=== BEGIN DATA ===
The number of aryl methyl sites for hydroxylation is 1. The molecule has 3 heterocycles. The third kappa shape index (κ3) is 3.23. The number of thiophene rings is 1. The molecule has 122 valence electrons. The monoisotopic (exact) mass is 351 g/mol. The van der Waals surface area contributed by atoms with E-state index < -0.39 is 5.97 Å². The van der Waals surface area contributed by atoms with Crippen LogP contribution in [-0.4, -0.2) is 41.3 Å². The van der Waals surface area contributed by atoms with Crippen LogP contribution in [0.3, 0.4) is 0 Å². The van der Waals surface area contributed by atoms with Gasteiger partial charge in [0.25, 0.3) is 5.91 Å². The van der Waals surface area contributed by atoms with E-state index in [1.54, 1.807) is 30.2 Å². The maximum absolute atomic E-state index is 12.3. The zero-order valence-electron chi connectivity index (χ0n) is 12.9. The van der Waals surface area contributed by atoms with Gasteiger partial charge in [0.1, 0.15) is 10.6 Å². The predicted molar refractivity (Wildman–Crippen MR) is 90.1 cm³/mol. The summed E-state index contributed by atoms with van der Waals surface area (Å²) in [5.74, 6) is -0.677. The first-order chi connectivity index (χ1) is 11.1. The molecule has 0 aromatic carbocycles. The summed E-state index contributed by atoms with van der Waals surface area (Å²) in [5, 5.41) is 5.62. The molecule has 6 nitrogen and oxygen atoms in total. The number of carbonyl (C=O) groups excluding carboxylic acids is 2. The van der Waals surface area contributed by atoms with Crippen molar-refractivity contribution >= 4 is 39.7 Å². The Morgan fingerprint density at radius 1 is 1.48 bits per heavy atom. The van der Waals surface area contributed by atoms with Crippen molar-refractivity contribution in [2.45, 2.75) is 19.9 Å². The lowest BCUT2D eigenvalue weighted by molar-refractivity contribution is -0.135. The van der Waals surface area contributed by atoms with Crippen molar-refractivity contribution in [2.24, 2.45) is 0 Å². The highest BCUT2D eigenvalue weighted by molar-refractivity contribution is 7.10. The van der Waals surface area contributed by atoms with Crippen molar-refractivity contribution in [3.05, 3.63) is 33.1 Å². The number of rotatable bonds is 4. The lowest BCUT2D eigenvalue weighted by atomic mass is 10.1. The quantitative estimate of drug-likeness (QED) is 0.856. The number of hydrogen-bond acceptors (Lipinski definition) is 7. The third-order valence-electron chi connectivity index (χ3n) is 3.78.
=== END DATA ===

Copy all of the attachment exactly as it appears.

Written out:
The number of aryl methyl sites for hydroxylation is 1. The molecule has 3 heterocycles. The third kappa shape index (κ3) is 3.23. The number of thiophene rings is 1. The molecule has 122 valence electrons. The monoisotopic (exact) mass is 351 g/mol. The van der Waals surface area contributed by atoms with E-state index < -0.39 is 5.97 Å². The van der Waals surface area contributed by atoms with Crippen LogP contribution in [-0.4, -0.2) is 41.3 Å². The van der Waals surface area contributed by atoms with Crippen LogP contribution in [0.3, 0.4) is 0 Å². The van der Waals surface area contributed by atoms with Gasteiger partial charge in [0.25, 0.3) is 5.91 Å². The van der Waals surface area contributed by atoms with E-state index in [1.54, 1.807) is 30.2 Å². The maximum absolute atomic E-state index is 12.3. The zero-order valence-electron chi connectivity index (χ0n) is 12.9. The van der Waals surface area contributed by atoms with Gasteiger partial charge in [0.1, 0.15) is 10.6 Å². The predicted molar refractivity (Wildman–Crippen MR) is 90.1 cm³/mol. The summed E-state index contributed by atoms with van der Waals surface area (Å²) in [5.74, 6) is -0.677. The first-order chi connectivity index (χ1) is 11.1. The molecule has 0 aromatic carbocycles. The summed E-state index contributed by atoms with van der Waals surface area (Å²) in [5, 5.41) is 5.62. The molecule has 6 nitrogen and oxygen atoms in total. The number of carbonyl (C=O) groups excluding carboxylic acids is 2. The van der Waals surface area contributed by atoms with Crippen molar-refractivity contribution >= 4 is 39.7 Å². The Morgan fingerprint density at radius 1 is 1.48 bits per heavy atom. The van der Waals surface area contributed by atoms with Crippen molar-refractivity contribution in [2.45, 2.75) is 19.9 Å². The lowest BCUT2D eigenvalue weighted by molar-refractivity contribution is -0.135. The van der Waals surface area contributed by atoms with Crippen molar-refractivity contribution in [2.24, 2.45) is 0 Å². The highest BCUT2D eigenvalue weighted by molar-refractivity contribution is 7.10. The van der Waals surface area contributed by atoms with Crippen molar-refractivity contribution in [3.05, 3.63) is 33.1 Å². The number of rotatable bonds is 4. The lowest BCUT2D eigenvalue weighted by atomic mass is 10.1. The quantitative estimate of drug-likeness (QED) is 0.856. The number of hydrogen-bond acceptors (Lipinski definition) is 7. The third-order valence-electron chi connectivity index (χ3n) is 3.78.